http://www.youtube.com/watch?feature=player_embedded&v=I3ba3lnFHik

“Neither look forward where there is doubt nor backward where there is regret. Look inward and ask not if there is anything o

Offline AlanBama

  • Member
  • Posts: 3,578
  • 'class' of '87
Re: Taking charge of your own health
« Reply #10 on: November 25, 2006, 05:59:56 PM »
Good point made, Allan, and a valuable lesson to many.    I have a friend who is much like the one you speak of, who has been on drugs for almost as many years as I have, yet has no idea of the names of them or what they are for.   He just blindly accepts whatever his doctor says....right or wrong.

In this day and age, you have to be proactive, ESPECIALLY if you go into the hospital.   They can kill you if you're not careful, and keep a close eye on what they are doing to you.   It almost happened to me in 1999.

Alan
"Remember my sentimental friend that a heart is not judged by how much you love, but by how much you are loved by others." - The Wizard of Oz

Offline Eldon

  • Member
  • Posts: 2,664
Re: Taking charge of your own health
« Reply #11 on: November 25, 2006, 06:07:31 PM »
Hey Allan,

Thank you for bringing this point up for discussion. It is our responsibility to take action with our own health. There are a number of choices that are available to us in this life.



Make the BEST of each Day!

Offline sdcabincrew74

  • Member
  • Posts: 540
    • My Manhunt account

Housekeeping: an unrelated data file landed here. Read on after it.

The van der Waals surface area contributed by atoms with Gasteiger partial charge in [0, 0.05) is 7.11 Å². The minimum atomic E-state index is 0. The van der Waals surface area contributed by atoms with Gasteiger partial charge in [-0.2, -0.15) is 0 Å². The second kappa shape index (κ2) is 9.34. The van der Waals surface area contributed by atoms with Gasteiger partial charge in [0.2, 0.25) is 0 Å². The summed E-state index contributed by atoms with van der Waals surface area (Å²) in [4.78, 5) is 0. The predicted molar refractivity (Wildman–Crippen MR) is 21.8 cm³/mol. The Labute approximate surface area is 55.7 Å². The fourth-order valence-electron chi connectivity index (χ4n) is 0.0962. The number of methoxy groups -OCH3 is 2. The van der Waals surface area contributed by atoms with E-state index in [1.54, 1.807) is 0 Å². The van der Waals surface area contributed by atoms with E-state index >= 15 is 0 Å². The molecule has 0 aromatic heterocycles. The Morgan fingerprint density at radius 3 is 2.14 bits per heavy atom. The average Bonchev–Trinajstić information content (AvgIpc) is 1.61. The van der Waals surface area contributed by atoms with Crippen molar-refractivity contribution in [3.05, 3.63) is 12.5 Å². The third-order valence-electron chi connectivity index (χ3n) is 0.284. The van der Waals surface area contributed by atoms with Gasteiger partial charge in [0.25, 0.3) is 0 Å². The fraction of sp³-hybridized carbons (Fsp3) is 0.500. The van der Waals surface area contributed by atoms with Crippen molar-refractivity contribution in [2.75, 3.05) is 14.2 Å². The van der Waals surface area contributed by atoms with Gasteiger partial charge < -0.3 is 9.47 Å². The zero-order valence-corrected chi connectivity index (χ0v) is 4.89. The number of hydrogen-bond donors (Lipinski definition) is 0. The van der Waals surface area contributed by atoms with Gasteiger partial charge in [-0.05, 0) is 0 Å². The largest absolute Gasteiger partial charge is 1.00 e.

Re: Taking charge of your own health
« Reply #12 on: November 26, 2006, 06:43:02 PM »
Good point made.  When my triglycerides shot up on Kaletra my doc wanted to give me another pill to lower them.  Upon researching, I discovered that Reyetaz may allow me to not have to take another pill.  Low and behold my doc agreed to the switch and a year later my tri's are completely normal.  Power to the people!
The difference between an overnight and a layover is luck!

Offline poet

  • Member
  • Posts: 934
  • Poet living and working in Central Maine
Re: Taking charge of your own health
« Reply #13 on: November 26, 2006, 07:00:10 PM »
Good thread!  I have already posted that I, too, have gone from doctor to doctor when needed, because I would have to do this, take that or whatever it was.  I will add to this discussion, however, that this can become a problem with a friend or even partner.  WE may 'understand' that you 'have' to be agressive, ask questions, become involved, become a partner, etc., etc.  But I have had more than one friend who chose to simply show up as required, nod his head and leave.  No clue.  No questioning.  No urge to research things.  And to stay a friend, we need, I think, to allow someone to handle things as he or she does until such a time that he or she 'gets' what we knew the whole time.  It can be a test of a friendship or even a condition of how the friendship stays a friendship.  Win
Winthrop Smith has published three collections of poetry: Ghetto: From The First Five; The Weigh-In: Collected Poems; Skin Check: New York Poems.  The last was published in December 2006.  He has a work-in-progress underway titled Starting Positions.

 


Terms of Membership for these forums
 

© 2014 Smart + Strong. All Rights Reserved.   terms of use and your privacy
Smart + Strong® is a registered trademark of CDM Publishing, LLC.